Florida “Stop WOKE” law takes effect
Legal experts cite constitutional red flags
A new Florida law which redefines how students and employees learn about discrimination took effect Friday, and already the controversial law has come under fire in the courts as a violation of free speech.
The Individual Freedom Act, dubbed the “Stop WOKE Act” by Florida Gov. Ron DeSantis, represents a political line in the sand drawn by Florida’s Republican-controlled legislature and DeSantis.
“In Florida, we will not let the far-left woke agenda take over our schools and workplaces” the governor said upon signing the legislation in April.
Among other things, the law prohibits Florida schools and employers with 15 or more workers from teaching that members of one race, color, national origin, or sex are morally superior or inherently racist or sexist. It also bars teaching that moral character or status is predetermined by race, color, origin or sex, or that those taught should bear responsibility and feel guilt, anguish or psychological distress because of past discrimination in which they played no part.
Legal experts say that the law’s efforts to curb critical race theory concepts may succeed in primary and secondary schools but face stiff challenges elsewhere.
“I think the law has some serious constitutional defects, particularly as it applies to faculty members in higher education and to employers,” said Adam Steinbaugh, an attorney for Philadelphia-based Foundation for Individual Rights and Expression. “The state can’t pick winners and losers and say that the following concepts are permissible or wrong. That’s up to individual people, and we figure those out through speech.”
On Monday, a federal judge denied an initial challenge to Florida’s law for technical reasons. Another lawsuit could decide the law’s merits. Honeyfund.com, an online wedding registry, objects to the Florida law. The Clearwater, Fla., company is suing, claiming the First Amendment precludes Florida from banning “disfavored concepts.” Chevara Orrin, a “diversity consultant” whose clients include Walgreens, Make-A-Wish America, and Facebook, is a co-plaintiff in the suit.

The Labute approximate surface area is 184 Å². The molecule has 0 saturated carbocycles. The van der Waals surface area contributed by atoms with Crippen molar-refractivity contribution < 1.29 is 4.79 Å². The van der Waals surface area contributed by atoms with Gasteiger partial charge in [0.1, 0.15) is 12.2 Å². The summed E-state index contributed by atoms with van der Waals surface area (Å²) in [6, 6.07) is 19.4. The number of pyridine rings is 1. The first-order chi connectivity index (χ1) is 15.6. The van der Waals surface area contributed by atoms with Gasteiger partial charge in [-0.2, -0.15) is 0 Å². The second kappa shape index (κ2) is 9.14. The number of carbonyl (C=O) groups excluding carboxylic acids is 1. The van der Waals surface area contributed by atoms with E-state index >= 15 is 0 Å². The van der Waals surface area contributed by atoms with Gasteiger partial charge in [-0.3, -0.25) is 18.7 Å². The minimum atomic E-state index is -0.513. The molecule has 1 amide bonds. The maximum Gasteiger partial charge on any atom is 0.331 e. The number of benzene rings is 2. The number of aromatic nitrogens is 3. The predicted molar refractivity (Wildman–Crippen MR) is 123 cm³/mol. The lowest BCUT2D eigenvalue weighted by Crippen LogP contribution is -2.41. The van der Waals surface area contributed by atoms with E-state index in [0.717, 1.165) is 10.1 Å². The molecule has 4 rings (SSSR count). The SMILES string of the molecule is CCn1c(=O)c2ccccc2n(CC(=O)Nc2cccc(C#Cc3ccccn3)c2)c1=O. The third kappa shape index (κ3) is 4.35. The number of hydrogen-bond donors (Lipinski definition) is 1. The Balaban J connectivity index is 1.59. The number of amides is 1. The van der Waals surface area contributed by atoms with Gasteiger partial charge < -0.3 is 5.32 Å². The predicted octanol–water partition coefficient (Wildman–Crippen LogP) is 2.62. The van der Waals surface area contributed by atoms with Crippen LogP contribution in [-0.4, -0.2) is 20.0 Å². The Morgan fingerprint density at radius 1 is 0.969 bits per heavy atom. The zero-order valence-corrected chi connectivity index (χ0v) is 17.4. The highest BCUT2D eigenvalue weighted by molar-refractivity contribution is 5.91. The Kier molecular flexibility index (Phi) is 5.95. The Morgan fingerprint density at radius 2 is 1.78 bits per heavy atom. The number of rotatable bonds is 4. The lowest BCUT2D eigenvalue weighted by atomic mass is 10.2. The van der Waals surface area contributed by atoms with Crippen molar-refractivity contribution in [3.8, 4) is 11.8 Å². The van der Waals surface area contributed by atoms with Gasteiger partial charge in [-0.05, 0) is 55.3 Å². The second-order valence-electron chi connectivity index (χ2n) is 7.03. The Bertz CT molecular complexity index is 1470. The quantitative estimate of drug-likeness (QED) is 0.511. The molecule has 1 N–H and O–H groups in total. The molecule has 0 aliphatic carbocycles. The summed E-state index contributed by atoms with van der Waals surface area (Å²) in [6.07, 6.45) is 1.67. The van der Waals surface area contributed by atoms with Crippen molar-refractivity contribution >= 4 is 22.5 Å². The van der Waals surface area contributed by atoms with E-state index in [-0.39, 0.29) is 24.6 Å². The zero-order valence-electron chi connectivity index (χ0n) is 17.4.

As House Bill 7, the Individual Freedom Act passed largely along party lines in the Florida Senate (24-15) and House (74-41), where staff analyzed constitutional issues. That analysis concluded courts authorize a public employer to reasonably regulate employee speech that is part of the scope of employment.
James Paretti Jr., former senior counsel at the U.S. Equal Employment Opportunity Commission, now advises clients for Littler, the world’s largest labor law firm representing management. He’s recommending Florida clients pause their corporate training while the law is litigated.
“If I’m an employer in the state of Florida who truly believes that implicit (racial or gender) bias is something that affects decision-making, and I want to convey that to my employees … the government is telling me I can’t do that,” Paretti said. “I’m not permitted to speak those words under, potentially, civil penalties. That’s a tough question.”
In April, Florida Lt. Gov. Jeanette Nuñez said the law prioritizes education over indoctrination and represents the nation’s first legislation to end “corporate wokeness and critical race theory” in schools.
Paretti identified an executive order by former President Donald Trump as a model for the Florida law. A federal judge in California blocked that order in December 2020 prior to President Joe Biden revoking it the following month. Aimed at federal contractors, the Trump order sought to combat race and sex stereotyping in workplace diversity training.
Critical race theory concepts have proven controversial—particularly in primary and secondary schools. On Monday, a group of parents appealed to the Virginia Court of Appeals after a lower court dismissed their case against the Albemarle County School Board over what they termed racially divisive indoctrination of students.
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